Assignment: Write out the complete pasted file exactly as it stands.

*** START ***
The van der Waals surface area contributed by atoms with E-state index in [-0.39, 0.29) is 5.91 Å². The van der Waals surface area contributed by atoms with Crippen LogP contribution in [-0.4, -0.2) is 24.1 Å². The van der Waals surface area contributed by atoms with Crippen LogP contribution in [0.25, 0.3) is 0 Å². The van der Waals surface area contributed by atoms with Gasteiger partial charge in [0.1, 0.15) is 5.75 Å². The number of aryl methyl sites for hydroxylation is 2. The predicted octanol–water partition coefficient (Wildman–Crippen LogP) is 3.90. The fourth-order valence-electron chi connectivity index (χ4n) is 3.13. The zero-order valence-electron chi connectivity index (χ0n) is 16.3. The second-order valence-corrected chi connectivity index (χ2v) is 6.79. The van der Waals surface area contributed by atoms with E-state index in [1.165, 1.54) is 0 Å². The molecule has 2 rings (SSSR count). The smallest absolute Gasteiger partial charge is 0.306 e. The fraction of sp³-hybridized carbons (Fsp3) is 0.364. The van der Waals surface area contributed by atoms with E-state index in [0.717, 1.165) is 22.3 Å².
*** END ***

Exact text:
The van der Waals surface area contributed by atoms with E-state index in [-0.39, 0.29) is 5.91 Å². The van der Waals surface area contributed by atoms with Crippen LogP contribution in [-0.4, -0.2) is 24.1 Å². The van der Waals surface area contributed by atoms with Crippen LogP contribution in [0.25, 0.3) is 0 Å². The van der Waals surface area contributed by atoms with Gasteiger partial charge in [0.1, 0.15) is 5.75 Å². The number of aryl methyl sites for hydroxylation is 2. The predicted octanol–water partition coefficient (Wildman–Crippen LogP) is 3.90. The fourth-order valence-electron chi connectivity index (χ4n) is 3.13. The zero-order valence-electron chi connectivity index (χ0n) is 16.3. The second-order valence-corrected chi connectivity index (χ2v) is 6.79. The van der Waals surface area contributed by atoms with E-state index in [1.165, 1.54) is 0 Å². The molecule has 2 rings (SSSR count). The smallest absolute Gasteiger partial charge is 0.306 e. The fraction of sp³-hybridized carbons (Fsp3) is 0.364. The van der Waals surface area contributed by atoms with E-state index in [0.717, 1.165) is 22.3 Å².